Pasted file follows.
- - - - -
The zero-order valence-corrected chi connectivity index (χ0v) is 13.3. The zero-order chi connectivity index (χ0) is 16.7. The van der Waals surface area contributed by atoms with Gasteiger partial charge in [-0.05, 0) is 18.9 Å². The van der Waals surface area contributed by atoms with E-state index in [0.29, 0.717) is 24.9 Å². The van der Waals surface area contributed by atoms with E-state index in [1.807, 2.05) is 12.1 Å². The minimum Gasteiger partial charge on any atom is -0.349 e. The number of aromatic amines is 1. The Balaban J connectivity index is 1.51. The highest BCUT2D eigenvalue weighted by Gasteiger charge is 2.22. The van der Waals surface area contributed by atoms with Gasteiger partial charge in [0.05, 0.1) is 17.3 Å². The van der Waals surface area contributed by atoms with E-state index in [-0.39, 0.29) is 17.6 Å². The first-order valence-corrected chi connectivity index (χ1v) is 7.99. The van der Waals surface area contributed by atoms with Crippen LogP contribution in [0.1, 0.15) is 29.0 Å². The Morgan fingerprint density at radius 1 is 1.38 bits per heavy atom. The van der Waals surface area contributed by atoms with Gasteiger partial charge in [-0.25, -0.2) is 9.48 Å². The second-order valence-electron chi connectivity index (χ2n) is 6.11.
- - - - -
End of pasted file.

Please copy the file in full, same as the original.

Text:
The zero-order valence-corrected chi connectivity index (χ0v) is 13.3. The zero-order chi connectivity index (χ0) is 16.7. The van der Waals surface area contributed by atoms with Gasteiger partial charge in [-0.05, 0) is 18.9 Å². The van der Waals surface area contributed by atoms with E-state index in [0.29, 0.717) is 24.9 Å². The van der Waals surface area contributed by atoms with E-state index in [1.807, 2.05) is 12.1 Å². The minimum Gasteiger partial charge on any atom is -0.349 e. The number of aromatic amines is 1. The Balaban J connectivity index is 1.51. The highest BCUT2D eigenvalue weighted by Gasteiger charge is 2.22. The van der Waals surface area contributed by atoms with Gasteiger partial charge in [0.05, 0.1) is 17.3 Å². The van der Waals surface area contributed by atoms with E-state index in [-0.39, 0.29) is 17.6 Å². The first-order valence-corrected chi connectivity index (χ1v) is 7.99. The van der Waals surface area contributed by atoms with Crippen LogP contribution in [0.1, 0.15) is 29.0 Å². The Morgan fingerprint density at radius 1 is 1.38 bits per heavy atom. The van der Waals surface area contributed by atoms with Gasteiger partial charge in [-0.25, -0.2) is 9.48 Å². The second-order valence-electron chi connectivity index (χ2n) is 6.11.